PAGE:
Designing digital engagement with Generation Alpha

Digital Media
May 14, 2024

Generation Alpha – people born in the early 2010s to mid 2020s – are set to be the most diverse, largest generation, with consequently the biggest spending power, and they’re already influencing their parents’ spending decisions. They’re passionate, and compassionate. They’re tech natives who grew up with smart phones, and think differently about what ‘culture’ can be, consuming it differently from their parents and Generation Z.

Gen Alpha and culture 

That means museums and the wider cultural sector need to think very differently about how we engage. We can’t rely on what has worked in the past, whether that’s our physical offer – exhibitions, events and programmes – or indeed our online offer – the content we hope will reach them online. Generation Alpha is our future audience, but they’re also people we need to engage now.

One of the V&A’s strategic goals, as we transform into a family of museums, is to broaden how we connect with diverse local and global audiences. We know that digital is an essential way to do this – to bring the V&A brand to people who’ve never heard of us, who may never enter through our doors. We also know that connecting with – and being relevant to – a Generation Alpha audience needs something different from us. It’s by working closely with this generation, to understand their interests, needs and wants, that we’ve uncovered ways in which the V&A might show up in their lives online. Our first step on this journey is mused, our new interactive website for 10 – 14-year-olds.

An audience-first approach 

Young V&A, which opened last summer, similarly draws on a deep understanding of what kids want and need. It was while developing Young V&A, we collectively asked what does ‘digital’ mean for our target Generation Alpha audience?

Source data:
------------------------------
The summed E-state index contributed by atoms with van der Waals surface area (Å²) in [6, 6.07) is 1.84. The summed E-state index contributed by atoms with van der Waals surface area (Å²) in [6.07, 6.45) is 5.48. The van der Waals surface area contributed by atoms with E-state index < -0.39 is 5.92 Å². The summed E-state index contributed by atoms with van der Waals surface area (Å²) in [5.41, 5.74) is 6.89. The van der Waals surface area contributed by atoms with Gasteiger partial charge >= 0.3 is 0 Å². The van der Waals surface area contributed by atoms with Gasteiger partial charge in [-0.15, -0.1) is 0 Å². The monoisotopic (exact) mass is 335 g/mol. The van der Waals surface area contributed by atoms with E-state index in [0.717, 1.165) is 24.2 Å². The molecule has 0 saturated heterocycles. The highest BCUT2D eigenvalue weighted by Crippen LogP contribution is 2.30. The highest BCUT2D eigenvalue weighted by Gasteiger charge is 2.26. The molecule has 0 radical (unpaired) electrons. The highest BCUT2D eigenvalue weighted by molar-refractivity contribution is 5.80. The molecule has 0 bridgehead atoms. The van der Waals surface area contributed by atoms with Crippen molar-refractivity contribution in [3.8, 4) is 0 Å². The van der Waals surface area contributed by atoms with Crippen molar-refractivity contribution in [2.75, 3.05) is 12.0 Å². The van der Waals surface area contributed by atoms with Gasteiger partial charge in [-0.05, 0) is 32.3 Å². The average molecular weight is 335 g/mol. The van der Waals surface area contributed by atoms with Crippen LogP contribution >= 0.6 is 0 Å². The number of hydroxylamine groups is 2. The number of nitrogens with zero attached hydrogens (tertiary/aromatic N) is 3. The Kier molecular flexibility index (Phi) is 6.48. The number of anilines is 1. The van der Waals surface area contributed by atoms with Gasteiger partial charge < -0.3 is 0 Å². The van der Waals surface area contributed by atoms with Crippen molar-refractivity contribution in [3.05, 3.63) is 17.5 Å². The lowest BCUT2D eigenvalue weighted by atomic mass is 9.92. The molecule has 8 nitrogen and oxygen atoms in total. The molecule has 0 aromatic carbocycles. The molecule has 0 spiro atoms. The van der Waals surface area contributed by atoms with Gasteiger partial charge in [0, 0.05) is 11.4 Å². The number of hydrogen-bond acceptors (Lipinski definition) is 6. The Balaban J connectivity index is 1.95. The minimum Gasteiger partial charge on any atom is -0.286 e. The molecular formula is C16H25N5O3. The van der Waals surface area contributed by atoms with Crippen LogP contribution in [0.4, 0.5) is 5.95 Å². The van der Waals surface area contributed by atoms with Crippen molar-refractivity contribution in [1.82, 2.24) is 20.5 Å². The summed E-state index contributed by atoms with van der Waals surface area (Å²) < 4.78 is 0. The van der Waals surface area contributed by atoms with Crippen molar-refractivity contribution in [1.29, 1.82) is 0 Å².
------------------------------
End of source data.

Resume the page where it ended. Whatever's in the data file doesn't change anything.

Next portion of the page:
Museums and other cultural organisations typically – and understandably – use our collections and our galleries as a starting point for digital engagement. We’ve flipped this thinking on its head, by probing deeply to understand what is resonating with younger audiences online, exploring how they engage with popular culture, and then creating a really relevant content offer that threads back to the V&A’s themes and collections. Essentially, that’s what we mean by taking an audience-first approach, and that’s one we’re pushing across all our digital activity.

Gen Alpha digital behaviours 

‘Alphas’ have been exposed to smartphones and tablets for much of their childhood, with streaming services and social networks a part of their daily digital diet. We know that kids are spending increasing amount of time online. Worries about screen time are a very real concern – given the potential for cyber bullying, screen addiction and possible exposure to inappropriate content.

But digital technologies, too, help kids navigate their daily lives; they use them to learn, to socialise and to be entertained. We can see there are very different behaviours in their digital consumption (as with all age groups). There are both ‘lean back and ‘lean in’ behaviours – lean back being a way to relax into an experience (for example scrolling through social feeds), and lean in involving more active participation.